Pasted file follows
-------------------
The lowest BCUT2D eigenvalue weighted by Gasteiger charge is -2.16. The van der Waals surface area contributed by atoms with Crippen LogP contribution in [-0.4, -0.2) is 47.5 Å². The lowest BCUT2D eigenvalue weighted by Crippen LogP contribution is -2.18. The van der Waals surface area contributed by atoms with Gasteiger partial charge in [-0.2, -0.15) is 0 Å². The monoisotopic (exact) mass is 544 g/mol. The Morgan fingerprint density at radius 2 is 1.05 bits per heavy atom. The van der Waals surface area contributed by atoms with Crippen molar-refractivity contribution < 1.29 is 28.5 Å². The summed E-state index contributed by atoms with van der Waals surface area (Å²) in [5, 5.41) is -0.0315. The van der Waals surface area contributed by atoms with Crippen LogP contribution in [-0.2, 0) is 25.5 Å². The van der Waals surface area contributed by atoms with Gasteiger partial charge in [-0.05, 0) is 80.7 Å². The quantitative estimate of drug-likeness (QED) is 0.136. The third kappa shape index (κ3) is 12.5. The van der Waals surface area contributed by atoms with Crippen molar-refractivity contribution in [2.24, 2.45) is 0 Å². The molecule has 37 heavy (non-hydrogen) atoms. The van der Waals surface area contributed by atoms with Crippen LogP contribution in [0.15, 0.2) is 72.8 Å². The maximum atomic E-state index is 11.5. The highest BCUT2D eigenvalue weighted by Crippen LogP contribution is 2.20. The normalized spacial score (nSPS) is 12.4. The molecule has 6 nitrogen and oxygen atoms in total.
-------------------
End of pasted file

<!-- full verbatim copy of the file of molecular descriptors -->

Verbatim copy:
The lowest BCUT2D eigenvalue weighted by Gasteiger charge is -2.16. The van der Waals surface area contributed by atoms with Crippen LogP contribution in [-0.4, -0.2) is 47.5 Å². The lowest BCUT2D eigenvalue weighted by Crippen LogP contribution is -2.18. The van der Waals surface area contributed by atoms with Gasteiger partial charge in [-0.2, -0.15) is 0 Å². The monoisotopic (exact) mass is 544 g/mol. The Morgan fingerprint density at radius 2 is 1.05 bits per heavy atom. The van der Waals surface area contributed by atoms with Crippen molar-refractivity contribution < 1.29 is 28.5 Å². The summed E-state index contributed by atoms with van der Waals surface area (Å²) in [5, 5.41) is -0.0315. The van der Waals surface area contributed by atoms with Crippen LogP contribution in [-0.2, 0) is 25.5 Å². The van der Waals surface area contributed by atoms with Gasteiger partial charge in [-0.05, 0) is 80.7 Å². The quantitative estimate of drug-likeness (QED) is 0.136. The third kappa shape index (κ3) is 12.5. The van der Waals surface area contributed by atoms with Crippen molar-refractivity contribution in [2.24, 2.45) is 0 Å². The molecule has 37 heavy (non-hydrogen) atoms. The van der Waals surface area contributed by atoms with Crippen LogP contribution in [0.15, 0.2) is 72.8 Å². The maximum atomic E-state index is 11.5. The highest BCUT2D eigenvalue weighted by Crippen LogP contribution is 2.20. The normalized spacial score (nSPS) is 12.4. The molecule has 6 nitrogen and oxygen atoms in total.